Finding That Perfect First Gig May Be Easier Than You Think

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Finding That Perfect First Gig May Be Easier Than You Think

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Passions & positivity may outweigh hard skills when it comes to scoring a #1stCareerGig - via @1stgig
Thursday, September 4, 2014 - 8:25am


Last week, Huffington Post blogger Suzanne McFarlin shared some tips for recent college graduates to find that first opportunity. As the mother of three twenty-somethings, two gainfully employed (one still in school), I see some great ideas that would have helped them keep things in perspective during those tense months following graduation.

Here are McFarlin’s tips to help your children get started down the right path to that first gig.

1. Make a list of the skills you have acquired and traits you have demonstrated through school, volunteering, work, sororities/fraternities, clubs and school projects. What did you enjoy most? What were the things that really energized you? Employers are looking for people who have a personality to complement their teams. If you’re able to demonstrate how you’ve used your skills successfully in team environments, that could go a long way in showing how you would work in their culture.

2. Share examples of when you used your skills. McFarlin suggests using the Star Method to tell the story of your achievements. In essence, tell a personal story to give them a glimpse of who you really are. Usually the people who tell the most compelling stories win the day.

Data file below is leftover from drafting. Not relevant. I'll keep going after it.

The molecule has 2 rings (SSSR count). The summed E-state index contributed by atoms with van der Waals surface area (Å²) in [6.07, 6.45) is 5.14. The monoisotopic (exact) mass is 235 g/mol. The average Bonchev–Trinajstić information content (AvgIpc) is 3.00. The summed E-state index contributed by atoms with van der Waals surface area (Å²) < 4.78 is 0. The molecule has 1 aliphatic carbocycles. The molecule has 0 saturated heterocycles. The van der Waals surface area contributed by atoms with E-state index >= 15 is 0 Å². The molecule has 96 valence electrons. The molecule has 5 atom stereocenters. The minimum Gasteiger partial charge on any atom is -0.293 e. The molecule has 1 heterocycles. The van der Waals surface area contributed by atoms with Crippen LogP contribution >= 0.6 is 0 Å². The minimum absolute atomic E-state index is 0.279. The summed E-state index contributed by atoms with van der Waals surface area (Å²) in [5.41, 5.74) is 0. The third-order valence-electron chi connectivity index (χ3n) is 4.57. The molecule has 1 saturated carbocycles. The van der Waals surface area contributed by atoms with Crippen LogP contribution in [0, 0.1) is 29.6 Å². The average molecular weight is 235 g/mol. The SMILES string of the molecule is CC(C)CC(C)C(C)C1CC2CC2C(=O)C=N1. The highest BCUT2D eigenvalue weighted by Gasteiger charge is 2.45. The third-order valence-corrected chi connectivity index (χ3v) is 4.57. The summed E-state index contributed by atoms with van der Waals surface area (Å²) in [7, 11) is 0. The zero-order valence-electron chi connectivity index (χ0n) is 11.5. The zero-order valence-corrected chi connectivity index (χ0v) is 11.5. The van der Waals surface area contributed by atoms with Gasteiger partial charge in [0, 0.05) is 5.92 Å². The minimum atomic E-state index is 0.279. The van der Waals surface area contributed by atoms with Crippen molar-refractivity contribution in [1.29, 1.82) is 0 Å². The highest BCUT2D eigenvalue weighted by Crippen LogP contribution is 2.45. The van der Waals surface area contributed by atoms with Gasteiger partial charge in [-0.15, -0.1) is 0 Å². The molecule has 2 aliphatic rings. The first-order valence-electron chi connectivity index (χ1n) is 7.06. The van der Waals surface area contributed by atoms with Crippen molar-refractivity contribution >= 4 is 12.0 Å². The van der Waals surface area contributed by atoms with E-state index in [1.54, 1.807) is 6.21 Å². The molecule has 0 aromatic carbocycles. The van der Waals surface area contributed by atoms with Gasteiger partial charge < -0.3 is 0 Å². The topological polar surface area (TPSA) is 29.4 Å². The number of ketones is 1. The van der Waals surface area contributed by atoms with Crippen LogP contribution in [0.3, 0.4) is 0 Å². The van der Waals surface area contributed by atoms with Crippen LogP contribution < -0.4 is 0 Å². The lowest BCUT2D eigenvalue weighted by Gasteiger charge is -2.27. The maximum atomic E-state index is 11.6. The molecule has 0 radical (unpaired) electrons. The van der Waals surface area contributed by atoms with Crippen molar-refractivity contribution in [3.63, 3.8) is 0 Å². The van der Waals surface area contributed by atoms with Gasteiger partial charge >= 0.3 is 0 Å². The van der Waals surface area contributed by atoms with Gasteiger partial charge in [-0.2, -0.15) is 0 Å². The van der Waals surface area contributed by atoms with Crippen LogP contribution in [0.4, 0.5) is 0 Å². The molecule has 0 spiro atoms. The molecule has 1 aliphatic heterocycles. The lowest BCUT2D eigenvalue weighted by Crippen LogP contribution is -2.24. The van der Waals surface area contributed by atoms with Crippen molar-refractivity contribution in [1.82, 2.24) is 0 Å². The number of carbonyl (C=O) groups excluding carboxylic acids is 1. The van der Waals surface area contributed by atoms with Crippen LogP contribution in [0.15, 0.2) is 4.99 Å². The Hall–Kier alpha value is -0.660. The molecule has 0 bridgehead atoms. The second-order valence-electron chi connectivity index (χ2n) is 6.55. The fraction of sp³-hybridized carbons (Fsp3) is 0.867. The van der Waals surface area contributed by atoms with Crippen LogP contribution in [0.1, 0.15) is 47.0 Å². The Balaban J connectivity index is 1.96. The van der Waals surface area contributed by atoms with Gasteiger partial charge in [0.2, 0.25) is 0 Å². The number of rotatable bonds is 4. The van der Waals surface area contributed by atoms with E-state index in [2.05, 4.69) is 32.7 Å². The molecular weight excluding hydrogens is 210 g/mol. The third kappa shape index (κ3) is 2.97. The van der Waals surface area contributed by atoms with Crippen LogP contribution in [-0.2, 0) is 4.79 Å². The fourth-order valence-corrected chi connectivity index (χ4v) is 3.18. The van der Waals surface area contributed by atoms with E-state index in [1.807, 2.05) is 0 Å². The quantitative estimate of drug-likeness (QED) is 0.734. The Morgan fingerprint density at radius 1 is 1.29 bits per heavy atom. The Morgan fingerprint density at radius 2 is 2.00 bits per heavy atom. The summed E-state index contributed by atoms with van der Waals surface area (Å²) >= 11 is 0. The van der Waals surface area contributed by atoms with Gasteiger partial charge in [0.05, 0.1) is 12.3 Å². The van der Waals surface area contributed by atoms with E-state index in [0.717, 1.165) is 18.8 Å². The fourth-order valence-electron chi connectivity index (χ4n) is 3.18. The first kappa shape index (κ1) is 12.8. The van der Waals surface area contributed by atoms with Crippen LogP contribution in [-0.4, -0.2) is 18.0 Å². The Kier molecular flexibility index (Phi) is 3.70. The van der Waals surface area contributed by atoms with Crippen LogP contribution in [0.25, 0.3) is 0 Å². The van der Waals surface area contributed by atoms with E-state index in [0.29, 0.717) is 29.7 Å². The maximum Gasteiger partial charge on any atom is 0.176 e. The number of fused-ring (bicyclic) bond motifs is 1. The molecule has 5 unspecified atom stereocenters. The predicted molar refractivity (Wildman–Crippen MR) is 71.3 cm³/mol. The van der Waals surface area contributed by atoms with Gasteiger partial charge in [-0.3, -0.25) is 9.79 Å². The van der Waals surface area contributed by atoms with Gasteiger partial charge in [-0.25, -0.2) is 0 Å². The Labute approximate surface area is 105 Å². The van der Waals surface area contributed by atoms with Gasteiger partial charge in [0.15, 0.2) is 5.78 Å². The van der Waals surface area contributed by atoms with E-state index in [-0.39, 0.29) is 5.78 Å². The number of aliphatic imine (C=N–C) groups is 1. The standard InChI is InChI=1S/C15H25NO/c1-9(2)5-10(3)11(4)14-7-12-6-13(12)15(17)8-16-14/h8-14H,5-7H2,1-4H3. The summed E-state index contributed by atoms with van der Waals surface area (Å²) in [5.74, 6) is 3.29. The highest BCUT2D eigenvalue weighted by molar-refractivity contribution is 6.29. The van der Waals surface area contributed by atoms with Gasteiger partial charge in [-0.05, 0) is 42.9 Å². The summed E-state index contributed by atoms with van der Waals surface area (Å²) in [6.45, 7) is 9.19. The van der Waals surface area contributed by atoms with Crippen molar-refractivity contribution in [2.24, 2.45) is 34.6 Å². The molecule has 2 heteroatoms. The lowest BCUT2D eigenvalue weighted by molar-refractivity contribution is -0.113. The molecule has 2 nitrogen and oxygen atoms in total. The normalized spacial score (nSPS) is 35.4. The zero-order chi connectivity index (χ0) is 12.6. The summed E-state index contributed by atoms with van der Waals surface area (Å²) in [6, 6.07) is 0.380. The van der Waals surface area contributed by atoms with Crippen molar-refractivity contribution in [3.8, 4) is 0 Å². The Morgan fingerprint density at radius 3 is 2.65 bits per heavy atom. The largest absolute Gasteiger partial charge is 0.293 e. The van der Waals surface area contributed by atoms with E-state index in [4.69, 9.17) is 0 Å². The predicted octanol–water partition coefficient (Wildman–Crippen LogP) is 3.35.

3. Don’t get hung up on finding a job that fulfills your passion, but do find something that interests you in some way. Sometimes you will be lucky enough to find a paying first gig that fulfills your soul, but it’s likely you may need to compromise. There may be aspects of the job that will excite you enough to learn more.

That doesn’t mean you should take a job you hate. That’s not good for you, or the employers. I used to work with a company that hired many new graduates every year. One of the recent hires stopped me one day after he’d been there for six months and asked me if I was passionate about my job. For me, the answer was simple. I wasn’t necessarily passionate about the job, but it gave me great pleasure to do the work and help others. He didn’t find any part of the job that fulfilled him in any way, so I recommended he find something that made him happy. Today, he’s serving as a missionary in South America.

4. Visit the blog post for steps 4 through 6....Positivity and the Job Search

Written by Barb Hernandez. Barb is a Public Relations Guru (APR), with more than three decades of living and working in southern Wisconsin, working with clients around the globe. Her specialties include writing, crisis management and strategic communications for hundreds of diverse industries from agriculture, healthcare and the environment to science, veteran support and community giving.

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